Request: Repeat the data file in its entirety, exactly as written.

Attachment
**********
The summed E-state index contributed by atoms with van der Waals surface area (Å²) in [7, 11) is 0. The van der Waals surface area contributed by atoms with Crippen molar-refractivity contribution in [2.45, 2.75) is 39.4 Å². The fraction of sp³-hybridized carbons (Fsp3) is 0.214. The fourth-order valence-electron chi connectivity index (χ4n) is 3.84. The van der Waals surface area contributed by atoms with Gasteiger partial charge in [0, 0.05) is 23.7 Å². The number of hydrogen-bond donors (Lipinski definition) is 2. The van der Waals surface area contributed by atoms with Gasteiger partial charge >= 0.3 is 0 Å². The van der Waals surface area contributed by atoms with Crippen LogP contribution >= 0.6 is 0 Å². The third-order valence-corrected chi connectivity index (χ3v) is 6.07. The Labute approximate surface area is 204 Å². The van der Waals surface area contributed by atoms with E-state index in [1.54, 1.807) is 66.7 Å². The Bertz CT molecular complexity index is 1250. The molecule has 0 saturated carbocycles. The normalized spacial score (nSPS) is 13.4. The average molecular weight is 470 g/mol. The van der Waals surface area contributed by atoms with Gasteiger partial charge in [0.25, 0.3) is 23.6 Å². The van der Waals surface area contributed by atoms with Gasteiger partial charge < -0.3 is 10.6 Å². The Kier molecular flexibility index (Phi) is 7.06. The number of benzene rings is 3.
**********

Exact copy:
The summed E-state index contributed by atoms with van der Waals surface area (Å²) in [7, 11) is 0. The van der Waals surface area contributed by atoms with Crippen molar-refractivity contribution in [2.45, 2.75) is 39.4 Å². The fraction of sp³-hybridized carbons (Fsp3) is 0.214. The fourth-order valence-electron chi connectivity index (χ4n) is 3.84. The van der Waals surface area contributed by atoms with Gasteiger partial charge in [0, 0.05) is 23.7 Å². The number of hydrogen-bond donors (Lipinski definition) is 2. The van der Waals surface area contributed by atoms with Gasteiger partial charge >= 0.3 is 0 Å². The van der Waals surface area contributed by atoms with Crippen LogP contribution >= 0.6 is 0 Å². The third-order valence-corrected chi connectivity index (χ3v) is 6.07. The Labute approximate surface area is 204 Å². The van der Waals surface area contributed by atoms with E-state index in [1.54, 1.807) is 66.7 Å². The Bertz CT molecular complexity index is 1250. The molecule has 0 saturated carbocycles. The normalized spacial score (nSPS) is 13.4. The average molecular weight is 470 g/mol. The van der Waals surface area contributed by atoms with Gasteiger partial charge in [0.25, 0.3) is 23.6 Å². The van der Waals surface area contributed by atoms with Gasteiger partial charge < -0.3 is 10.6 Å². The Kier molecular flexibility index (Phi) is 7.06. The number of benzene rings is 3.